I see I taste I write Links What?
January 27, 2007

Will in the World

How Shakespeare became Shakespeare
Stephen Greenblatt – ISBN – 97803932737X

This book, a Pulitzer Prize nominee, is an engrossing read. Acclaimed as “a magnificent achievement” by the Wall Street Journal, and “the most complexly intelligent and sophisticated . . . study of the life and work [of Shakespeare] I have ever read,” by the reviewer at The New Yorker.

Having never read a bio—or indeed much of anything--about the man, I have no opinion about the relative value or comprehensive nature of the work. I know only that I enjoyed it immensely. It is rich in detail, and admirably achieves the suggestion in the subtitle: to explain just how Shakespeare became the man who wrote all of those things which have made him one of the most prolific and revered writers of all time . . . in any language.

Greenblatt, a Humanities professor and authority on Shakespeare, explains English culture of the times, its impact upon his subject, and fills in a lot of blanks for me. While he never addresses the age old question of whether or not Shakespeare was Shakespeare—or a pseudonym for someone else--he amply refutes any alternative interpretation. He details many events of the period and explains how these events created the narratives of his plays and the characters therein. And it is fascinating!

Palace intrigue, the vicious conflict between Protestants and Catholics, and other relevant history, eerie legends of witches and other dark events, societal norms regarding marriage, etc. are all discussed. He discloses Shakespeare’s origins: a mother distantly related to royalty, a father who was an impressive entrepreneur and a locally distinguished man, though he ruined it all with alcohol (the operative presumption) which created the insecurity which stimulated William to be prudent in all his endeavors and investments . . . dying a quite wealthy man.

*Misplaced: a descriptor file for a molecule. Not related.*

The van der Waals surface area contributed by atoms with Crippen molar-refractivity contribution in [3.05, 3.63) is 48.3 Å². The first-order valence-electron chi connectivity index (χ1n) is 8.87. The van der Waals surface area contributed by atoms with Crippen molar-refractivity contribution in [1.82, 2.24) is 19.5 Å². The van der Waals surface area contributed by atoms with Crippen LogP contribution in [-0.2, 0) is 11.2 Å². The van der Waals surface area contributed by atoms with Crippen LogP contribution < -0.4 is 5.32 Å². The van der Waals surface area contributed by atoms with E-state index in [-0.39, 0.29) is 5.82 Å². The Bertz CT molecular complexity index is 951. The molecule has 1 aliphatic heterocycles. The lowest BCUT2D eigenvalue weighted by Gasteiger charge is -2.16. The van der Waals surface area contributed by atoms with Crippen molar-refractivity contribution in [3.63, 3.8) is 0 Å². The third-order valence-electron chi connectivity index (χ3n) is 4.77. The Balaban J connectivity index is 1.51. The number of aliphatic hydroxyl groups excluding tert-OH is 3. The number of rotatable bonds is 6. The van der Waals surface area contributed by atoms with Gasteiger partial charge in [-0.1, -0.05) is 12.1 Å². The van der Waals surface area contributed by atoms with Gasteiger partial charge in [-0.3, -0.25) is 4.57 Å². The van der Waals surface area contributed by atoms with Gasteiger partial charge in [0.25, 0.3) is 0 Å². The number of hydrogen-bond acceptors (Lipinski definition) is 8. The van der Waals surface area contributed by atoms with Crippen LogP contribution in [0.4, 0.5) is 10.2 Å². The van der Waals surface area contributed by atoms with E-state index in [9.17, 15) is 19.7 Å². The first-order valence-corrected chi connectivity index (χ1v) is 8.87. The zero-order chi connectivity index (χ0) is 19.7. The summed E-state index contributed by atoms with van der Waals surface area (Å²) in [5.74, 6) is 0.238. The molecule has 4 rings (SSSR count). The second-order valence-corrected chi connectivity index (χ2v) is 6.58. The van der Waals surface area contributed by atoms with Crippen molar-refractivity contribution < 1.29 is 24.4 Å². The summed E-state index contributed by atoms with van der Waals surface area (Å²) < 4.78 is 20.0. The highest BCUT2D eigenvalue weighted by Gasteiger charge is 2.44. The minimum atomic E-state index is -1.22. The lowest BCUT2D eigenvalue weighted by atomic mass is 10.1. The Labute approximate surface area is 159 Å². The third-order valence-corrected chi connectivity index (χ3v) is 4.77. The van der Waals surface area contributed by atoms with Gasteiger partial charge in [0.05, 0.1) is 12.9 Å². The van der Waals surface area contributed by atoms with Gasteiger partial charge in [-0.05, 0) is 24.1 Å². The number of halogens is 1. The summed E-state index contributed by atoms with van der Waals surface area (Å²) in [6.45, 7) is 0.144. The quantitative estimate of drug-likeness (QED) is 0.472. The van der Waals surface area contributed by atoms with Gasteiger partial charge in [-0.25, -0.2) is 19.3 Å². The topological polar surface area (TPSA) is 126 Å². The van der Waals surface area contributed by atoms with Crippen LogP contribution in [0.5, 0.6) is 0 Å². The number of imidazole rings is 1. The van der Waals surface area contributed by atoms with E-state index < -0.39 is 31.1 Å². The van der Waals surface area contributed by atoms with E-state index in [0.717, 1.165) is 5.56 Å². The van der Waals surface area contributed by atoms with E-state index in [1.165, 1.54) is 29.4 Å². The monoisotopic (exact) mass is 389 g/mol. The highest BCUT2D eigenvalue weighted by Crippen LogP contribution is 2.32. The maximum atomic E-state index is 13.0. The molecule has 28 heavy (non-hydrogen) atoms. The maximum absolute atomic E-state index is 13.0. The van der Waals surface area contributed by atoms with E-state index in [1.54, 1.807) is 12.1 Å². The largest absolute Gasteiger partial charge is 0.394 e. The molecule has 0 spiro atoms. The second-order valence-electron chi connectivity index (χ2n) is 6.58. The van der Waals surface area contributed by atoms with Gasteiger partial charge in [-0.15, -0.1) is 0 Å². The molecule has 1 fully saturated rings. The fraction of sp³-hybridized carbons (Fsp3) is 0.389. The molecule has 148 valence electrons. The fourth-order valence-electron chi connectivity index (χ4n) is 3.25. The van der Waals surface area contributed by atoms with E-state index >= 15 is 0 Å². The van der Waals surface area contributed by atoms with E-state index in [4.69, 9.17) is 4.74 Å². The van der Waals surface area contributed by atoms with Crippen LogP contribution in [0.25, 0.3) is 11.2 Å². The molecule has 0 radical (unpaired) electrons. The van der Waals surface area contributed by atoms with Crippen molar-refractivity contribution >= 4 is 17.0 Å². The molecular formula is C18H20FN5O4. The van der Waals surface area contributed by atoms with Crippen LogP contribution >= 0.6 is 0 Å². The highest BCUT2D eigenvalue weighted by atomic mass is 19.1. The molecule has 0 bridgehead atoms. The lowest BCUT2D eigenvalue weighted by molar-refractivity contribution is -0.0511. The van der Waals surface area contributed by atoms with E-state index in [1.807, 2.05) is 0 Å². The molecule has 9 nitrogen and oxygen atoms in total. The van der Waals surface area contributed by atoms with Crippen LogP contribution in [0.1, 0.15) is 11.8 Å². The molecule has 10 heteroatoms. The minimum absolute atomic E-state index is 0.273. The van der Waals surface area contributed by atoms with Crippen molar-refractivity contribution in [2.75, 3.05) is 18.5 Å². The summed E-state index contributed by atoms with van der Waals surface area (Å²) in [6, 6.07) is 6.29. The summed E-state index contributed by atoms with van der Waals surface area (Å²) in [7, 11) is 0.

His marriage to an older woman of means, orphaned and uniquely situated as a woman in control of her own life—unusual for Elizabethan women plays heavily on his life. Greenblatt addresses the fact that William visited home frequently, but lived, frugally, in London for most of his productive years.

This was a crucial period in English history: the development of the English language, the translation of the “King James” version of the Bible, and the cataloguing of words . . . without which “it is difficult to imagine William Shakespeare.”

Often, line by line, he explores Shakespeare’s dialogues, reviewing relevant historical issues which seem rather clearly related to the thought concept/plot. He explains events which provided Shakespeare the raw material which permitted him to explain the psychology and theology of why people behave the way they do. Much of the instability of rule in the era was authored by the Guy Fawkes event.

Another ‘fer instance: King Lear at its core is the great fear which haunted the playwright’s class . . . the fear of humiliation and abandonment . . . loss of identity in the wake of retirement . . . Lear’s madness and rage were a response to his daughter’s vicious ingratitude and the horror of his being turned into an ordinary man begging for charity from his children. Yet, in Shakespeare’s case he left virtually his entire estate to the most intensely appealing woman in his life . . . his daughter Susannah.

And there is a lot more. Overall a very interesting read.

Posted by respeto at January 27, 2007 3:04 PM